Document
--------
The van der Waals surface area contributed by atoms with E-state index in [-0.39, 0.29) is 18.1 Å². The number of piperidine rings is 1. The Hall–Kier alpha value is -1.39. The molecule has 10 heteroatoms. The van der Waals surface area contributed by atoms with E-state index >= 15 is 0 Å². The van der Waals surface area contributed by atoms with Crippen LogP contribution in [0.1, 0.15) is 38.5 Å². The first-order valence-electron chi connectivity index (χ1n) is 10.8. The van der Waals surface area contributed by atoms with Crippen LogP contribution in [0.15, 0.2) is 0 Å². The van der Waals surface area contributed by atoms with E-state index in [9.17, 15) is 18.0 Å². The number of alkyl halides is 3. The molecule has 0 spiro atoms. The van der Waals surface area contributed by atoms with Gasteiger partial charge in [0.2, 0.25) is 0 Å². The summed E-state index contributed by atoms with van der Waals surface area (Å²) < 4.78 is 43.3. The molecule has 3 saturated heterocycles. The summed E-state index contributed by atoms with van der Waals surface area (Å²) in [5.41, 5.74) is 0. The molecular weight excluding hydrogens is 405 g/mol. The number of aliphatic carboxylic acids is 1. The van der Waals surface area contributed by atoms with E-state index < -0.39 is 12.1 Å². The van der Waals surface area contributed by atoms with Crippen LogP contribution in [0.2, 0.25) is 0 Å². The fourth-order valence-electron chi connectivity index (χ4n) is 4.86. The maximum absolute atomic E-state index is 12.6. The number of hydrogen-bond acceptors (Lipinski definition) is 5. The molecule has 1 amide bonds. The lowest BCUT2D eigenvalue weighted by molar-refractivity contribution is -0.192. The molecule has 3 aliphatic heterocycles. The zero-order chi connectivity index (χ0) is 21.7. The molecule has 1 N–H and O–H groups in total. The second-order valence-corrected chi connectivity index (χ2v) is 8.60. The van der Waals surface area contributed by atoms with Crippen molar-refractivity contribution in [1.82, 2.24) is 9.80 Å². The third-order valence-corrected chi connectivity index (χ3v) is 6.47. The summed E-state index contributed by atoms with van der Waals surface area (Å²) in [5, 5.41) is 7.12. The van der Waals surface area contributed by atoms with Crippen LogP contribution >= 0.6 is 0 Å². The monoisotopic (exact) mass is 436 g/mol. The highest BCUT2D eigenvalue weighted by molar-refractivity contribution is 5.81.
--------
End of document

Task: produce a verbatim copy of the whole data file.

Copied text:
The van der Waals surface area contributed by atoms with E-state index in [-0.39, 0.29) is 18.1 Å². The number of piperidine rings is 1. The Hall–Kier alpha value is -1.39. The molecule has 10 heteroatoms. The van der Waals surface area contributed by atoms with E-state index >= 15 is 0 Å². The van der Waals surface area contributed by atoms with Crippen LogP contribution in [0.1, 0.15) is 38.5 Å². The first-order valence-electron chi connectivity index (χ1n) is 10.8. The van der Waals surface area contributed by atoms with Crippen LogP contribution in [0.15, 0.2) is 0 Å². The van der Waals surface area contributed by atoms with E-state index in [9.17, 15) is 18.0 Å². The number of alkyl halides is 3. The molecule has 0 spiro atoms. The van der Waals surface area contributed by atoms with Gasteiger partial charge in [0.2, 0.25) is 0 Å². The summed E-state index contributed by atoms with van der Waals surface area (Å²) < 4.78 is 43.3. The molecule has 3 saturated heterocycles. The summed E-state index contributed by atoms with van der Waals surface area (Å²) in [5.41, 5.74) is 0. The molecular weight excluding hydrogens is 405 g/mol. The number of aliphatic carboxylic acids is 1. The van der Waals surface area contributed by atoms with E-state index < -0.39 is 12.1 Å². The van der Waals surface area contributed by atoms with Crippen LogP contribution in [0.2, 0.25) is 0 Å². The fourth-order valence-electron chi connectivity index (χ4n) is 4.86. The maximum absolute atomic E-state index is 12.6. The number of hydrogen-bond acceptors (Lipinski definition) is 5. The molecule has 1 amide bonds. The lowest BCUT2D eigenvalue weighted by molar-refractivity contribution is -0.192. The molecule has 3 aliphatic heterocycles. The zero-order chi connectivity index (χ0) is 21.7. The molecule has 1 N–H and O–H groups in total. The second-order valence-corrected chi connectivity index (χ2v) is 8.60. The van der Waals surface area contributed by atoms with Crippen molar-refractivity contribution in [1.82, 2.24) is 9.80 Å². The third-order valence-corrected chi connectivity index (χ3v) is 6.47. The summed E-state index contributed by atoms with van der Waals surface area (Å²) in [5, 5.41) is 7.12. The van der Waals surface area contributed by atoms with Crippen LogP contribution >= 0.6 is 0 Å². The monoisotopic (exact) mass is 436 g/mol. The highest BCUT2D eigenvalue weighted by molar-refractivity contribution is 5.81.